DL Alpha Tocopherol Acetate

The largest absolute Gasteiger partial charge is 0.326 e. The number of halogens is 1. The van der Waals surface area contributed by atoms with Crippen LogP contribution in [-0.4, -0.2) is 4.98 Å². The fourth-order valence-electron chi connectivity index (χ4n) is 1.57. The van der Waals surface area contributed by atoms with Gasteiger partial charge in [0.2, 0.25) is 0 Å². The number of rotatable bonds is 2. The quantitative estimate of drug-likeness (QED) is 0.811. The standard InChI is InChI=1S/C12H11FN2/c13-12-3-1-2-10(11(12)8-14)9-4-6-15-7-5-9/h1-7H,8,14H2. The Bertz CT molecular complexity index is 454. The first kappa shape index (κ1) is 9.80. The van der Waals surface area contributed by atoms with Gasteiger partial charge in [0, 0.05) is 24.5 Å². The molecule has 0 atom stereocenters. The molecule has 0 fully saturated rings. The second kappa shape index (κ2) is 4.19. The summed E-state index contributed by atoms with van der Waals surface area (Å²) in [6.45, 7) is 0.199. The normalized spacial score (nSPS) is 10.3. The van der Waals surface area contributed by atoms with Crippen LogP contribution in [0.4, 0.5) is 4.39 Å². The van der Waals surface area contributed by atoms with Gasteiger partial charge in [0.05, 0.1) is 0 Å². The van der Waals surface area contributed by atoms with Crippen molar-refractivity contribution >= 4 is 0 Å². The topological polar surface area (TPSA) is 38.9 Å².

Tocopherols (or TCP) are a class of chemical compounds of which many have vitamin E activity. It is a series of organic compounds consisting of various methylated phenols. Because the vitamin activity was first identified in 1936 from a dietary fertility factor in rats, it was given the name "tocopherol" from the Greek words â€œt????â€� [birth], and â€œf??e??â€�, [to bear or carry] meaning in sum "to carry a pregnancy," with the ending "-ol" signifying its status as a chemical alcohol. Tocotrienols, which are related compounds, may also have vitamin E activity. All of these various derivatives with vitamin activity may correctly be referred to as "vitamin E." Tocopherols and tocotrienols are fat-soluble antioxidants but also seem to have many other functions in the body. The compound a-tocopherol, a common form of tocopherol added to food products, is denoted by the E number E307. An acetate, or ethanoate, is either a salt or ester of acetic acid. In chemistry, the abbreviation Ac refers to the acetyl group. The anion and the functional group may be written as -OAc and AcO-, or OAc respectively. Examples include HOAc for acetic acid, NaOAc for sodium acetate, and EtOAc for ethyl acetate. An acetate ester is an ester of acetic acid, with the general formula CH3COOR, where R is an organyl group. Acetate can also refer to cellulose acetate, especially fibres or other derived products such as the acetate disc used in audio record production. Cellulose acetate can be found in many household products.